In a Louisiana Regiment. 115
sacks, filling" haversacks and loading wagons to take our plunder to the steamer Morrison, which arrived almost simultaneously with the order to move. The news of our early departure had spread uptown before the soldiers themselves were made aware of it, thanks to the energy of newspaper reporters, and it was not long before, what ap- peared to be, a big half of the city's population was on the ground. Wives, mothers, sisters, sweethearts, with weeping eyes and sad- dened hearts, clinging to their loved ones, could be seen on every hand, and even those who were from other portions of the State were made serious and depressed by the sorrowful lamentations of the weeping women.
The last load of camp equipage had been sent to the river and only the stacks of arms and uniformed soldiers were left to mark the spot where our home had been for weeks, when loud above the hum of conversation and crying of women a bugle was heard sounding the assembly, followed by the short, sharp commands of "Fall in! Fall in!" With a great cheer the men fell into their respective places, were brought to Attention." "Take arms," "Carry arms," "Right face," "Forward march," quickly followed, the band struck up "The Girl I Left Behind Me," and the regiment marched gayly to the river, followed by the multitude of civilians, men and women, waving handkerchiefs and wishing Godspeed to those about to enter actively upon a war of four years' duration, and which left only poverty, desolation and misery in its wake.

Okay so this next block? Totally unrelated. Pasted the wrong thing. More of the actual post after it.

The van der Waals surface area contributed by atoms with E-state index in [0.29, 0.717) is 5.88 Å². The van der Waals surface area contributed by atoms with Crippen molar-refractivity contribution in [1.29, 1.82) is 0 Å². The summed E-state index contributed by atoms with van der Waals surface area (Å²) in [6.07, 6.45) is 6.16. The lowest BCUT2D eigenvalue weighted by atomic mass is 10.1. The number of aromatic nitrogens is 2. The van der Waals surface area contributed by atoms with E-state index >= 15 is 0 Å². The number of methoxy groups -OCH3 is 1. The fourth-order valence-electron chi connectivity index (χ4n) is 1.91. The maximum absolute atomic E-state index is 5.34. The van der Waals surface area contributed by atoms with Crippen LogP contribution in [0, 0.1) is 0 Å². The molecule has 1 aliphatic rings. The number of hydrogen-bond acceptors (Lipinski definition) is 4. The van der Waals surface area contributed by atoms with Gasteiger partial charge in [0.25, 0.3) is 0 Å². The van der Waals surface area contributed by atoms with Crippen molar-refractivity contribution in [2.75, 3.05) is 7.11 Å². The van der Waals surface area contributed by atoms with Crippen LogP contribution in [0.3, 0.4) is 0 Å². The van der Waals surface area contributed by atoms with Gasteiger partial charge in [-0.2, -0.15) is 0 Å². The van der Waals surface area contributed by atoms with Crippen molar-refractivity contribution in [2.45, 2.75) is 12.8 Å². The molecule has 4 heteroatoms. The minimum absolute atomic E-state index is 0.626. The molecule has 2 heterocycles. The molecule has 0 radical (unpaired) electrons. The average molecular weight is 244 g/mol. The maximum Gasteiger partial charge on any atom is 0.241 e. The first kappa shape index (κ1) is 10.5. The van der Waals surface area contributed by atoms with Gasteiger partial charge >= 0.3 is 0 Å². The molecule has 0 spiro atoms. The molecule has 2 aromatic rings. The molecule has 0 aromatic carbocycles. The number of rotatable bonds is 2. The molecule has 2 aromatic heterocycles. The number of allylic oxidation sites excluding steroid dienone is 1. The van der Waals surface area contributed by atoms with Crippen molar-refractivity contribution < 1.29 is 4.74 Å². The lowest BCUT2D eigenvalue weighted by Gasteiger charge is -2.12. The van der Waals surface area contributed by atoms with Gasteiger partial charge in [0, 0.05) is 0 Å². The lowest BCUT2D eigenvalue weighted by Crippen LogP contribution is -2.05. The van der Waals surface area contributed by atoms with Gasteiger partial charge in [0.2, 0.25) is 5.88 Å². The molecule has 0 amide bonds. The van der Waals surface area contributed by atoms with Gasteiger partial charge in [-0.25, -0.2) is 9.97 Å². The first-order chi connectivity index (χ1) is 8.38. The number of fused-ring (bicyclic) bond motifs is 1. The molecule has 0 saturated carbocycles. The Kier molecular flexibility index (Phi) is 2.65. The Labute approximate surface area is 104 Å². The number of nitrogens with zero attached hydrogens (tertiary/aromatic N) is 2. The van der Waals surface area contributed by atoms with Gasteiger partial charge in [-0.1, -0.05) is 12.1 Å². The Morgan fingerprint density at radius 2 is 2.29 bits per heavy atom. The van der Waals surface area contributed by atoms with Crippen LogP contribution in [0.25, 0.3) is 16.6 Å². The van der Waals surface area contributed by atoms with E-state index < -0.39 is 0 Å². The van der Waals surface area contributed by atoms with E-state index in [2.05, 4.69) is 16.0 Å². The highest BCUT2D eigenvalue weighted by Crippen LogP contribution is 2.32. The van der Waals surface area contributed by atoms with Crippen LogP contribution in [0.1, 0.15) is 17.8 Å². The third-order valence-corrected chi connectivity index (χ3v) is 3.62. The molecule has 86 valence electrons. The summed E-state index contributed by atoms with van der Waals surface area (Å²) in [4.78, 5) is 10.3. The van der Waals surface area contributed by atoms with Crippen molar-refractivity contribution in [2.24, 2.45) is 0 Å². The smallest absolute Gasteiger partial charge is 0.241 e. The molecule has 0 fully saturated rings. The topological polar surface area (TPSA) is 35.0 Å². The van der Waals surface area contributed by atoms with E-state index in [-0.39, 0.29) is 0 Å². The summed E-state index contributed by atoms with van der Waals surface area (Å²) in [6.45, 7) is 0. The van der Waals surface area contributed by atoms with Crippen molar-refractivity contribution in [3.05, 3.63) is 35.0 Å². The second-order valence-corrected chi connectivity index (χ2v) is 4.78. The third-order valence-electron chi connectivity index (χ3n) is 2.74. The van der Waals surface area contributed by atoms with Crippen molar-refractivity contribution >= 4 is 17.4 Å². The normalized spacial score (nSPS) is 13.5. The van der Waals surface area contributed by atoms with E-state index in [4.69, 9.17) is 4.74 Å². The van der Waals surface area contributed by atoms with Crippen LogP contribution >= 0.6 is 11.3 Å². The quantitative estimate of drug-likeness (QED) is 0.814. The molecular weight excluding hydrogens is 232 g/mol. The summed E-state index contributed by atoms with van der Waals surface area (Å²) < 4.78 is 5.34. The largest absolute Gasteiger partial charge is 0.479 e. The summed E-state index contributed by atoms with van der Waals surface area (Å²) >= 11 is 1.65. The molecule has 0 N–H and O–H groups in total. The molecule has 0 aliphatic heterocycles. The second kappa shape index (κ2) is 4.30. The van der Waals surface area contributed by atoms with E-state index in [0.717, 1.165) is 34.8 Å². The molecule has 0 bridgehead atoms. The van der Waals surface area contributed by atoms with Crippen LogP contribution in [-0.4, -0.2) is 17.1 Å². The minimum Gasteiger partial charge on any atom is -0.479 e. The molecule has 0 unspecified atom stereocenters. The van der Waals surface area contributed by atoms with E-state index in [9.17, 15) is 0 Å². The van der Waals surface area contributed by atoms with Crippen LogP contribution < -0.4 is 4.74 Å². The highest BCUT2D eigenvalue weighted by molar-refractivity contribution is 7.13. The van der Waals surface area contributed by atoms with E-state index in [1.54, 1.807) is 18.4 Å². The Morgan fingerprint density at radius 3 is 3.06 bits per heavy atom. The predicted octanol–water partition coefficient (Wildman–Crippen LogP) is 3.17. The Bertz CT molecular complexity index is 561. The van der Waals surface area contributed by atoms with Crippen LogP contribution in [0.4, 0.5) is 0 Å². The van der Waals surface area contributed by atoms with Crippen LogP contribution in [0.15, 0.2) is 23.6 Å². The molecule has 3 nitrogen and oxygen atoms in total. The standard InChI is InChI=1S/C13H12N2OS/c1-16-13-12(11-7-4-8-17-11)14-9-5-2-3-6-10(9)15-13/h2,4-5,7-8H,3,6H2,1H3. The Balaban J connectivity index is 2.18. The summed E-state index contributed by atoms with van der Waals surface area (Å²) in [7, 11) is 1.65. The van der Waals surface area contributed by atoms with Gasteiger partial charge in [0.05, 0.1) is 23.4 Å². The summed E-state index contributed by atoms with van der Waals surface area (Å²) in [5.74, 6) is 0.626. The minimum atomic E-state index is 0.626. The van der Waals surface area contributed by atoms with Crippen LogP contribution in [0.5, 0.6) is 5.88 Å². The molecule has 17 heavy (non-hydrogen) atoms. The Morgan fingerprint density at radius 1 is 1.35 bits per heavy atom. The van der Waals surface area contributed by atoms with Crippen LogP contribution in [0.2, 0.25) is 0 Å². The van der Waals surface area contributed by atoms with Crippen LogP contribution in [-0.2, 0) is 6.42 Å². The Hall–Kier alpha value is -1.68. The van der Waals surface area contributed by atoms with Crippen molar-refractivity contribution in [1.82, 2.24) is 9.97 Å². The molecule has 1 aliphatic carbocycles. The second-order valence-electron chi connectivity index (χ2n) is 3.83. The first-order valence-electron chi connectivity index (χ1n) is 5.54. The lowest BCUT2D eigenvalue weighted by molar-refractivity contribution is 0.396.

Weep, mothers, weep; weep, heartbroken wife; weep, gentle sis- ter, for you are perhaps parting forever from your loved ones. Were you gifted with prophetic vision whereby you could penetrate the dark war-clouds of the future, you might see many of the dear ones now marching so bravely and proudly aboard the majestic steamer, lying stark and cold in death, on bloody shot-torn fields, or dying in fever- infected hospitals, with nothing but strangers to wipe the death- damp from their brows, or to utter a prayer for their soul's repose. Soldiers, take a last lingering look at your Crescent City, while the mighty engines throb and pulsate, impatient of restraint, for the years will pass before those of you who survive the bloody conflict will tread its streets again.
" I wish I had a gurl to cry for me; but the devil a wun cares
whether I go or stay," said a brawny young Irishman, as he looked
on at the parting of other soldiers from those they held dearest in
. "A gurl to cry for ye, do you ? Maybe ye'd like to have a wife